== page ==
UCL Institute for Environmental Design and Engineering


Systems for construction: lessons for the construction industry from experiences in spacecraft systems engineering


1 January 2012

Construction projects are becoming ever more ambitious in terms of the size of structures, the number of requirements, the number and influence of stakeholders, and the extent to which technology is integrated into buildings. Whilst great buildings may historically have been designed and built by a single guiding mind – ‘the architect’ – modern buildings require teams of specialists to work together to develop ideal solutions. In these circumstances, to ensure that construction projects are delivered to time, to budget and to the requirements specified by the customer, the construction industry could benefit from adopting a systems engineering approach to design. Based on 45 years of spacecraft instrumentation research and development and over ten years’ experience teaching Systems Engineering in a range of industries, University College London’s Mullard Space Science Laboratory has identified a set of guiding principles that have been found to be critical in delivering successful projects in the most demanding of environments. The five principles are: ‘principles govern process’, ‘seek alternative systems perspectives’, ‘understand the enterprise context’, ‘integrate systems engineering and project management’, and ‘invest in the early stages of projects’. Behind these principles is a will to anticipate and respond to a changing environment with a focus on achieving long-term value for the enterprise. These principles are applied in both space projects and non-space projects (through UCL’s Centre for Systems Engineering), and are embedded in UCL’s teaching and professional training programme. These principles could contribute to the successful delivery of complex building projects.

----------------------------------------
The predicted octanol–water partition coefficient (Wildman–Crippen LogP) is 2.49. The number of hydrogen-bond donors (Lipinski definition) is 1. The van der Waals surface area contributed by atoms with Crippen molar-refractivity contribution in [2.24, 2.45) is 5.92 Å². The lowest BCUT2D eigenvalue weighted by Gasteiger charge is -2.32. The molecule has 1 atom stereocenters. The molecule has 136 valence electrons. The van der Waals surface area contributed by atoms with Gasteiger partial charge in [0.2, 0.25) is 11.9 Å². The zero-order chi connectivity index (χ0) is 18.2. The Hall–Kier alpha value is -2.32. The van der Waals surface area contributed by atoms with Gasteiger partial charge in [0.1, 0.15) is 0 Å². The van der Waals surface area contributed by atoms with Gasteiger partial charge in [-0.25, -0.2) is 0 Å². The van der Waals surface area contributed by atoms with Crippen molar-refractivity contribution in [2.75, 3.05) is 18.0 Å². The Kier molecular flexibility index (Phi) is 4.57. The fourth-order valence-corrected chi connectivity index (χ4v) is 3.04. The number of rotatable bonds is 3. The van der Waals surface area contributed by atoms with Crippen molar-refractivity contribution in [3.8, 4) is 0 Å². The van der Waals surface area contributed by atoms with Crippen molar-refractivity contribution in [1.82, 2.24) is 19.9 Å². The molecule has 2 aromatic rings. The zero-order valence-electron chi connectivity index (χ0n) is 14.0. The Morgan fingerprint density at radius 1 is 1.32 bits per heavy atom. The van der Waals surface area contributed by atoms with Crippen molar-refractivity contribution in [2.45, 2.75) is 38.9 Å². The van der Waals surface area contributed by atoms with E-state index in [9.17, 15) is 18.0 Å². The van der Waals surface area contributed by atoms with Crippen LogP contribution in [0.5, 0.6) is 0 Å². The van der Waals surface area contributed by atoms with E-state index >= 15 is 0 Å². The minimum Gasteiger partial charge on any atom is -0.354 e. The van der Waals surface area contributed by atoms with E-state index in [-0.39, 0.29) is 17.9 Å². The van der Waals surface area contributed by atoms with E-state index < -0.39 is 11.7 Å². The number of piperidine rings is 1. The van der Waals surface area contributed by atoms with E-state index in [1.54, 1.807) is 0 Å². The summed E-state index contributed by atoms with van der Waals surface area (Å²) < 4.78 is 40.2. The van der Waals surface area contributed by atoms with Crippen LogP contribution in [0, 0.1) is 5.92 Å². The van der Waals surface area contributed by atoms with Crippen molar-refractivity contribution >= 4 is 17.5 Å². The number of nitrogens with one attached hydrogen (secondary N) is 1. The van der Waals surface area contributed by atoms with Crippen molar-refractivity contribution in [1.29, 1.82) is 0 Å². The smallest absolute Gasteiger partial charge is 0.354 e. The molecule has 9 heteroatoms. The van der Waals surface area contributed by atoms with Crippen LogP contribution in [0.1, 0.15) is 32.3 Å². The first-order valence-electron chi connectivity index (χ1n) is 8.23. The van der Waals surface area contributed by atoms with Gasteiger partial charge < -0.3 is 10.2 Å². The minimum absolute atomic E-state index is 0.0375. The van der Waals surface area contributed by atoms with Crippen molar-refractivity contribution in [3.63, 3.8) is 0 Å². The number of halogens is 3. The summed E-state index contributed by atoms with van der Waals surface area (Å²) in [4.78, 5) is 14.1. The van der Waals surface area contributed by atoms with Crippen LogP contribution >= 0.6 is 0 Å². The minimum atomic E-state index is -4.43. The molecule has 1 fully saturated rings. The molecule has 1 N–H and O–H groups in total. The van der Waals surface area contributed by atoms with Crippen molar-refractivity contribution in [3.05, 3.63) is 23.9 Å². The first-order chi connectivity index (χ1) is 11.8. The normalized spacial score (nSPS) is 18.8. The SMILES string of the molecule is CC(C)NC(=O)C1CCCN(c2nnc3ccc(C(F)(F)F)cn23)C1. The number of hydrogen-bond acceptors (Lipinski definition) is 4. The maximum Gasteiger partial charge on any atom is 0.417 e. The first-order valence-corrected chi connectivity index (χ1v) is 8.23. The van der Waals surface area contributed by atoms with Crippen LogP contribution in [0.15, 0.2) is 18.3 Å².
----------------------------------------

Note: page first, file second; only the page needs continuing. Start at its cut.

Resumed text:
Systems for construction: lessons for the construction industry from experiences in spacecraft systems engineering. Intelligent Buildings International, 4 (2), 67-88. 

Emes, M.R., Smith, A., Marjanovic, L. (2012)

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